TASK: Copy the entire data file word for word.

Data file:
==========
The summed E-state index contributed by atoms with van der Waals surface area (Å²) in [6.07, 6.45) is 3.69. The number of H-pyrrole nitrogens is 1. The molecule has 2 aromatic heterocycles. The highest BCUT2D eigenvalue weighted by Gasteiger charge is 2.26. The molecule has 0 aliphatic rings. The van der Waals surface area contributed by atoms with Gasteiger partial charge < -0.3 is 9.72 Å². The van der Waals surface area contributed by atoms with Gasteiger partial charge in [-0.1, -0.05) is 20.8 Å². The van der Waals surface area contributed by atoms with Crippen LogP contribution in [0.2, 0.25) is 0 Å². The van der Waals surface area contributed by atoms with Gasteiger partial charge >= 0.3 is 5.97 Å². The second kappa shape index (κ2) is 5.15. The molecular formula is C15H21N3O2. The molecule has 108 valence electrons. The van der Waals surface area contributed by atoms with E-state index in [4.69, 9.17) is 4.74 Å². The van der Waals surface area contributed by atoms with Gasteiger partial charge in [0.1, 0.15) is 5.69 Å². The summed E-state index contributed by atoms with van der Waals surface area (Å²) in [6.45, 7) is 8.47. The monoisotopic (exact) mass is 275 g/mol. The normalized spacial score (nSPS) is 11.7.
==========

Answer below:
The summed E-state index contributed by atoms with van der Waals surface area (Å²) in [6.07, 6.45) is 3.69. The number of H-pyrrole nitrogens is 1. The molecule has 2 aromatic heterocycles. The highest BCUT2D eigenvalue weighted by Gasteiger charge is 2.26. The molecule has 0 aliphatic rings. The van der Waals surface area contributed by atoms with Gasteiger partial charge < -0.3 is 9.72 Å². The van der Waals surface area contributed by atoms with Gasteiger partial charge in [-0.1, -0.05) is 20.8 Å². The van der Waals surface area contributed by atoms with Crippen LogP contribution in [0.2, 0.25) is 0 Å². The van der Waals surface area contributed by atoms with Gasteiger partial charge >= 0.3 is 5.97 Å². The second kappa shape index (κ2) is 5.15. The molecular formula is C15H21N3O2. The molecule has 108 valence electrons. The van der Waals surface area contributed by atoms with E-state index in [4.69, 9.17) is 4.74 Å². The van der Waals surface area contributed by atoms with Gasteiger partial charge in [0.1, 0.15) is 5.69 Å². The summed E-state index contributed by atoms with van der Waals surface area (Å²) in [6.45, 7) is 8.47. The monoisotopic (exact) mass is 275 g/mol. The normalized spacial score (nSPS) is 11.7.